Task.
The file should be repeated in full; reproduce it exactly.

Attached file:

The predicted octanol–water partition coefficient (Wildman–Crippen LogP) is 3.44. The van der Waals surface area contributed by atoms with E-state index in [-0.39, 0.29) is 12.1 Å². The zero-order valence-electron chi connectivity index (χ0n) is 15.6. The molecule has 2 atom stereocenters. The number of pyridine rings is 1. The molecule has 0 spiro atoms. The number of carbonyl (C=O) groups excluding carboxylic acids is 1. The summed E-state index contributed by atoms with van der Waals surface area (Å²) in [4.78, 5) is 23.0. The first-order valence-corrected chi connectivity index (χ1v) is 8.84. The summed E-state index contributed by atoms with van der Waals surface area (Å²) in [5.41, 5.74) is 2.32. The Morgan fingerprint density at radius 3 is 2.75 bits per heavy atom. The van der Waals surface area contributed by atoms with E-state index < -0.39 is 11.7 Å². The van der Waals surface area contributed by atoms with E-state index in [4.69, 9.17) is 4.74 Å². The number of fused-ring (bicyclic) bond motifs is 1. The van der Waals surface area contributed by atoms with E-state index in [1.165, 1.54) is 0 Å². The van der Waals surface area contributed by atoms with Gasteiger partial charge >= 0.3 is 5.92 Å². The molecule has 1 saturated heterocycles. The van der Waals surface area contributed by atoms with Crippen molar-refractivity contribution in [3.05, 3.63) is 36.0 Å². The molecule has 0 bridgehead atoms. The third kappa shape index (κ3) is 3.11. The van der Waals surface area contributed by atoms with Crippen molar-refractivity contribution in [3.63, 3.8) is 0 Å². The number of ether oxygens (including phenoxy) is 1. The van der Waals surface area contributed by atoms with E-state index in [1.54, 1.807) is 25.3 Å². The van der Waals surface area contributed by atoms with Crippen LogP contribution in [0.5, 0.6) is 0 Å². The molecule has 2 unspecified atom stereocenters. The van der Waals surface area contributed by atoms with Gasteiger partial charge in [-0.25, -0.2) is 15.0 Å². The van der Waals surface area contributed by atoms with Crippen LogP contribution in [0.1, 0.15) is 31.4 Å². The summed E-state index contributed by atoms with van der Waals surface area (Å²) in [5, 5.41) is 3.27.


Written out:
The predicted octanol–water partition coefficient (Wildman–Crippen LogP) is 3.44. The van der Waals surface area contributed by atoms with E-state index in [-0.39, 0.29) is 12.1 Å². The zero-order valence-electron chi connectivity index (χ0n) is 15.6. The molecule has 2 atom stereocenters. The number of pyridine rings is 1. The molecule has 0 spiro atoms. The number of carbonyl (C=O) groups excluding carboxylic acids is 1. The summed E-state index contributed by atoms with van der Waals surface area (Å²) in [4.78, 5) is 23.0. The first-order valence-corrected chi connectivity index (χ1v) is 8.84. The summed E-state index contributed by atoms with van der Waals surface area (Å²) in [5.41, 5.74) is 2.32. The Morgan fingerprint density at radius 3 is 2.75 bits per heavy atom. The van der Waals surface area contributed by atoms with E-state index < -0.39 is 11.7 Å². The van der Waals surface area contributed by atoms with E-state index in [4.69, 9.17) is 4.74 Å². The number of fused-ring (bicyclic) bond motifs is 1. The van der Waals surface area contributed by atoms with E-state index in [1.165, 1.54) is 0 Å². The van der Waals surface area contributed by atoms with Gasteiger partial charge >= 0.3 is 5.92 Å². The molecule has 1 saturated heterocycles. The van der Waals surface area contributed by atoms with Crippen molar-refractivity contribution in [3.05, 3.63) is 36.0 Å². The molecule has 0 bridgehead atoms. The third kappa shape index (κ3) is 3.11. The van der Waals surface area contributed by atoms with Crippen molar-refractivity contribution in [3.63, 3.8) is 0 Å². The number of ether oxygens (including phenoxy) is 1. The van der Waals surface area contributed by atoms with E-state index in [1.54, 1.807) is 25.3 Å². The van der Waals surface area contributed by atoms with Crippen LogP contribution in [0.5, 0.6) is 0 Å². The molecule has 2 unspecified atom stereocenters. The van der Waals surface area contributed by atoms with Gasteiger partial charge in [-0.25, -0.2) is 15.0 Å². The van der Waals surface area contributed by atoms with Crippen LogP contribution in [0.1, 0.15) is 31.4 Å². The summed E-state index contributed by atoms with van der Waals surface area (Å²) in [5, 5.41) is 3.27.